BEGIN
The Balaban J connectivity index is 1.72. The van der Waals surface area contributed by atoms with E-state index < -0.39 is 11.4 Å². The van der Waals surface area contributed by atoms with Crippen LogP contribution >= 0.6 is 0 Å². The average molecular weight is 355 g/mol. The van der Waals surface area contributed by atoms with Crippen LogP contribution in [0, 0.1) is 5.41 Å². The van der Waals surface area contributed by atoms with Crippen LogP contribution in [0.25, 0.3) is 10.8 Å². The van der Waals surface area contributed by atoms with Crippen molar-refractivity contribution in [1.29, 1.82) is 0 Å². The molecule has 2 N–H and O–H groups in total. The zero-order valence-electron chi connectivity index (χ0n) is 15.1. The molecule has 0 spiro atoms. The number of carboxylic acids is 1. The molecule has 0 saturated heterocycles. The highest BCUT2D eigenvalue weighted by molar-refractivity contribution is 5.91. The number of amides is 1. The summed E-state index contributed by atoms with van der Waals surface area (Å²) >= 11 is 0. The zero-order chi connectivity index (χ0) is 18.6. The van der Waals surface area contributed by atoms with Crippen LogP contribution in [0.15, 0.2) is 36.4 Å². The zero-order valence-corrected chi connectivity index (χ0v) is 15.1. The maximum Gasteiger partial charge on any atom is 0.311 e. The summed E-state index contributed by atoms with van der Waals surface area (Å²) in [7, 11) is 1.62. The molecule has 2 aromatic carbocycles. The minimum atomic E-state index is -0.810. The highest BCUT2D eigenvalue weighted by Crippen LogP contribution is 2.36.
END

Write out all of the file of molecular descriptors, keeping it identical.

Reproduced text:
The Balaban J connectivity index is 1.72. The van der Waals surface area contributed by atoms with E-state index < -0.39 is 11.4 Å². The van der Waals surface area contributed by atoms with Crippen LogP contribution >= 0.6 is 0 Å². The average molecular weight is 355 g/mol. The van der Waals surface area contributed by atoms with Crippen LogP contribution in [0, 0.1) is 5.41 Å². The van der Waals surface area contributed by atoms with Crippen LogP contribution in [0.25, 0.3) is 10.8 Å². The van der Waals surface area contributed by atoms with Crippen molar-refractivity contribution in [1.29, 1.82) is 0 Å². The molecule has 2 N–H and O–H groups in total. The zero-order valence-electron chi connectivity index (χ0n) is 15.1. The molecule has 0 spiro atoms. The number of carboxylic acids is 1. The molecule has 0 saturated heterocycles. The highest BCUT2D eigenvalue weighted by molar-refractivity contribution is 5.91. The number of amides is 1. The summed E-state index contributed by atoms with van der Waals surface area (Å²) >= 11 is 0. The zero-order chi connectivity index (χ0) is 18.6. The van der Waals surface area contributed by atoms with Crippen LogP contribution in [0.15, 0.2) is 36.4 Å². The zero-order valence-corrected chi connectivity index (χ0v) is 15.1. The maximum Gasteiger partial charge on any atom is 0.311 e. The summed E-state index contributed by atoms with van der Waals surface area (Å²) in [7, 11) is 1.62. The molecule has 2 aromatic carbocycles. The minimum atomic E-state index is -0.810. The highest BCUT2D eigenvalue weighted by Crippen LogP contribution is 2.36.